- 4 minutes, 2 seconds
Native species, non-native species, invasive species, pests....what’s the difference? Don’t worry, we break it down for you in this video.
Definitions to Know
Native SpeciesAll organisms that have occurred, now occur, or may occur as a result of natural processes (NPS Management Policies 2006). Each ecosystem has its own unique set of native species, both plant and animal; these are a few exampes:
- The wild turkey is (Meleagris gallopavo) native to North America and is the same species as the domestic turkey.
- Mountain pine beetle (Dendroctonus ponderosae) is a native beetle that plays an integral role in forest health and ecosystems. When forests are stressed due to drought and other climatic factors, mountain pine beetles populations can expand exponentially and warrant management.
Non-Native SpeciesNon-native species are plants and animals living in areas where they don't naturally exist. Often they were intentionally introduced by humans, such as livestock or ornamental plants, but they could have been accidentally brought into new areas.
- Domestic cows (Bos taurus) were brought to North America as a food source, and continue to be raised for meat and dairy products. Though they are not native to North America, they are considered a beneficial organism in an agricultural setting.
- Bell peppers (Capsicum anuum) and Better Boy tomatoes (Solanum lycopersicum ‘Better Boy’) are examples of non-native plants that are currently not invasive. At present, these species don't pose a threat to native plants and have been cultivated by humans for centuries.
Invasive species has a specific definition: A non-native species that causes harm to the environment, economy, or human, animal, or plant health (Executive Order 13751). It is often thought that the terms 'invasive' and 'non-native' can be used interchangeably, but this is not always the case.
- The Burmese python (Python bivittatus) is an invasive species in the U.S. This large constrictor snake, which can grow more than 23 ft long, is native to Southeast Asia. However, it can now be found in the Florida Everglades, where. Burmese pythons were being kept as pets, and it is hypothesized that either their owners released them into the wild when they could no longer take care of them, or that they escaped during Hurricane Andrew in 1992. It is illegal to import Burmese pythons into the United States.
- The northern snakehead (Channa argus), another invasive species, is a freshwater fish that is native to eastern Asia but was discovered in the United States in California in 1977 and in later in Maryland in 2002. Snakeheads are voracious predators that are able to breathe air, and therefore can survive up to four days without water. Because of this competitive edge, they can easily expand their range and are a threat to other species.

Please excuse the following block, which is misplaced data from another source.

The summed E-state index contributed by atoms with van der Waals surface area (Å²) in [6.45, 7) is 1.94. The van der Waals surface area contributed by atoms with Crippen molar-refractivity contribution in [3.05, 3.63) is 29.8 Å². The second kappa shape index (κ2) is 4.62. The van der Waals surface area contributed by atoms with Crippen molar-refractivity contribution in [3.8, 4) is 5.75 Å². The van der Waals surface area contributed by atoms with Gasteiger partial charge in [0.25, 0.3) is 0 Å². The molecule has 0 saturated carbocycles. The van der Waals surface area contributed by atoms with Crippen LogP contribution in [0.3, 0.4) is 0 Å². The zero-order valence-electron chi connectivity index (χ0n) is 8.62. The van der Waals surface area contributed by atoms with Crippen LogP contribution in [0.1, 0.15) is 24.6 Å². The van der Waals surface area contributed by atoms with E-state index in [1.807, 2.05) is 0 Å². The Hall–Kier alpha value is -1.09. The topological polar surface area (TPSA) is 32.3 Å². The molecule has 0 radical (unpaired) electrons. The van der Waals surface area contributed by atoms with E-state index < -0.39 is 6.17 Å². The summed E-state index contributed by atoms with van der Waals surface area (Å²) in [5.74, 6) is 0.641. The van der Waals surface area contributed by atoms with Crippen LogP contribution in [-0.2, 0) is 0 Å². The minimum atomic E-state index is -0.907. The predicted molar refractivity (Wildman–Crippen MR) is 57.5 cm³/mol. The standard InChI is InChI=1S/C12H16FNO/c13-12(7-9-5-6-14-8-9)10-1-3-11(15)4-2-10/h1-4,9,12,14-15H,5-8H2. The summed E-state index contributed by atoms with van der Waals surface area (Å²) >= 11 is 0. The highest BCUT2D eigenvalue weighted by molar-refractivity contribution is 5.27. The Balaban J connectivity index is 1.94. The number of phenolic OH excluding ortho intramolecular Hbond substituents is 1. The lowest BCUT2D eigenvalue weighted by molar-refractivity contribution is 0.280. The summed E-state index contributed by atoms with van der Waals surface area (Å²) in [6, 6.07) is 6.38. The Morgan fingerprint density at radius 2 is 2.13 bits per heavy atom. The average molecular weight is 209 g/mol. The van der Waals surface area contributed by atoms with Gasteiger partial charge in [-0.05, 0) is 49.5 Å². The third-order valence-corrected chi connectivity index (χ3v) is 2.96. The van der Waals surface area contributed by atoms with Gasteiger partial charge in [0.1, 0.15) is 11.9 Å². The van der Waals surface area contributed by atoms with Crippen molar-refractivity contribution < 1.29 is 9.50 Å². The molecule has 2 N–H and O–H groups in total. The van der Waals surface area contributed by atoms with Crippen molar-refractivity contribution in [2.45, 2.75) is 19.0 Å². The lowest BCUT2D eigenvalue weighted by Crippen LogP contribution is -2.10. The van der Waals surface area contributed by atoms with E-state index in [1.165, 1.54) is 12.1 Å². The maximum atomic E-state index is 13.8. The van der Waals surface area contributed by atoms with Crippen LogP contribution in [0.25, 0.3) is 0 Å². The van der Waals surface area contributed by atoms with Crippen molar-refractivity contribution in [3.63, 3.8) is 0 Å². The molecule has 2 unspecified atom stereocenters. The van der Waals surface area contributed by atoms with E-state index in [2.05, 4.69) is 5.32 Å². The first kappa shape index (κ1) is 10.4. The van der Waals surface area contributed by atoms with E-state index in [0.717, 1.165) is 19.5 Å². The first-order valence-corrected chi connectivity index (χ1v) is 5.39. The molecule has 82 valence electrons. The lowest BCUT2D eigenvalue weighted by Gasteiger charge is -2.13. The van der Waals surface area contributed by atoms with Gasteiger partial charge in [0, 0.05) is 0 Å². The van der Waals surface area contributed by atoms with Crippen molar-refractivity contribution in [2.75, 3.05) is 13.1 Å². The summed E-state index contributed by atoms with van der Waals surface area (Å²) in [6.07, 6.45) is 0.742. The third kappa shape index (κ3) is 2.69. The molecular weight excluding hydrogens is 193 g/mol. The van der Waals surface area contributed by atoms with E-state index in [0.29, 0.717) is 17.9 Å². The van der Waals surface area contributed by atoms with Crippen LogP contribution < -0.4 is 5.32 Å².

- Kudzu (Pueraria montana) was introduced to the United States in 1876 at the Philadelphia Centennial Exposition. It was promoted as a forage crop, an ornamental plant, and a check on erosion. This species is recognized as highly invasive. It can grow up to a foot a day allowing it to easily outcompete and kill other plants including trees and shrubs. It even grows over power lines and poles causing damage that results in the loss of power to communities.
PestA pest is any organism that damages infrastructure (e.g., buildings, roads, etc.) or natural or cultural resources (e.g., historic buildings, museums, etc.) or that threatens human health or safety. A pest can be native or non-native, and all invasive species are considered pests.
- The white-footed mouse (Peromyscus leucopus) is a native species throughout the United States. When found in nature, the mouse is an integral part of the ecosystem. However, when found in and around structures, the mouse poses significant threats to resources and human health, and it is considered to be a pest.
- Fire ants (Solenopsis spp.) can be both native to some areas of the US and invasive to other areas. When in a setting like a campground, fire ants are considered to be pests, regardless of whether they are native or invasive.
Organisms whose current ranges are growing or shifting over time are range-expanding species. These changes can happen to both native and non-native species with or without human assistance.
- Nine-banded armadillos used to occur south of the Mexican border. They were not able to expand into the United States due to large rivers, like the Rio Grande, and grasslands acting as barriers to their expansion. As water has been diverted from the Rio Grande, and grasslands have been removed, nine-banded armadillos have expanded into the United States, and can now be found as far north as Missouri and as far east as Florida. For these reasons, the nine-banded armadillo is considered a range expanding species.
- Coyotes (Canis latrans) are native to a large swath of the western and central U.S.; however, their range has expanded east due to the declines in numbers of wolves and mountain lions, reduction in hunting, and reduction in forests across the eastern U.S. They can currently be found in all states, except Hawaii.
Aquatic species live in water, such as fish and shellfish.
Terrestrial species live on land, as opposed to water and air.
Learn more about the correct term usage and the differences between invasive species and non-native species on the What You Can Do page.
Last updated: February 28, 2022